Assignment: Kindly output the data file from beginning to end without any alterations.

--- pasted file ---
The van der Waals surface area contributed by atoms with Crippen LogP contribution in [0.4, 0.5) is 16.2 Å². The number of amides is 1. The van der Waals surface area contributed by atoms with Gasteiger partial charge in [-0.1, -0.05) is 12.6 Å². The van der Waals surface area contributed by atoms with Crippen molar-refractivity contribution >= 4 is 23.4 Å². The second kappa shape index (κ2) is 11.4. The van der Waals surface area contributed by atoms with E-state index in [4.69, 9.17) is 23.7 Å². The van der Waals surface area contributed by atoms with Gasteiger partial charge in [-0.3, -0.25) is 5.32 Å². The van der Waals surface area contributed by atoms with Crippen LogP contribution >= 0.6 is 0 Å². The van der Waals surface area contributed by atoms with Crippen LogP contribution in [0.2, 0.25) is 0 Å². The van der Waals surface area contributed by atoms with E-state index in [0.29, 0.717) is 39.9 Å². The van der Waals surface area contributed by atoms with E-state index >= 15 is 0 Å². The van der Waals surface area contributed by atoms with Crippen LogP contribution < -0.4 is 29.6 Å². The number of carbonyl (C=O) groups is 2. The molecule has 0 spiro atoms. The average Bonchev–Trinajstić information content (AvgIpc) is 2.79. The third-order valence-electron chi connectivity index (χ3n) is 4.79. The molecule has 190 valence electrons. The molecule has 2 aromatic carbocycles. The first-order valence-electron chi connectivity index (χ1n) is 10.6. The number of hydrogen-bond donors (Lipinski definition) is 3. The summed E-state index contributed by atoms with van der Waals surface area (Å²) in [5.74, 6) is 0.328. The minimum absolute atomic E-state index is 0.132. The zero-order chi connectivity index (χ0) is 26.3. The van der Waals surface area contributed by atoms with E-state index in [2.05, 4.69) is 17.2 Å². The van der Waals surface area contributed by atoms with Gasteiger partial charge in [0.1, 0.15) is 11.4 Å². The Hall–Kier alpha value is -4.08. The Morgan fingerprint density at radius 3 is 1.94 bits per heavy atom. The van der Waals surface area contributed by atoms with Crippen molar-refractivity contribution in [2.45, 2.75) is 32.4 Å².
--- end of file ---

The van der Waals surface area contributed by atoms with Crippen LogP contribution in [0.4, 0.5) is 16.2 Å². The number of amides is 1. The van der Waals surface area contributed by atoms with Gasteiger partial charge in [-0.1, -0.05) is 12.6 Å². The van der Waals surface area contributed by atoms with Crippen molar-refractivity contribution >= 4 is 23.4 Å². The second kappa shape index (κ2) is 11.4. The van der Waals surface area contributed by atoms with E-state index in [4.69, 9.17) is 23.7 Å². The van der Waals surface area contributed by atoms with Gasteiger partial charge in [-0.3, -0.25) is 5.32 Å². The van der Waals surface area contributed by atoms with Crippen LogP contribution >= 0.6 is 0 Å². The van der Waals surface area contributed by atoms with Crippen LogP contribution in [0.2, 0.25) is 0 Å². The van der Waals surface area contributed by atoms with E-state index in [0.29, 0.717) is 39.9 Å². The van der Waals surface area contributed by atoms with E-state index >= 15 is 0 Å². The van der Waals surface area contributed by atoms with Crippen LogP contribution < -0.4 is 29.6 Å². The number of carbonyl (C=O) groups is 2. The molecule has 0 spiro atoms. The average Bonchev–Trinajstić information content (AvgIpc) is 2.79. The third-order valence-electron chi connectivity index (χ3n) is 4.79. The molecule has 190 valence electrons. The molecule has 2 aromatic carbocycles. The first-order valence-electron chi connectivity index (χ1n) is 10.6. The number of hydrogen-bond donors (Lipinski definition) is 3. The summed E-state index contributed by atoms with van der Waals surface area (Å²) in [5.74, 6) is 0.328. The minimum absolute atomic E-state index is 0.132. The zero-order chi connectivity index (χ0) is 26.3. The van der Waals surface area contributed by atoms with E-state index in [2.05, 4.69) is 17.2 Å². The van der Waals surface area contributed by atoms with Gasteiger partial charge in [0.1, 0.15) is 11.4 Å². The Hall–Kier alpha value is -4.08. The Morgan fingerprint density at radius 3 is 1.94 bits per heavy atom. The van der Waals surface area contributed by atoms with Crippen molar-refractivity contribution in [2.45, 2.75) is 32.4 Å².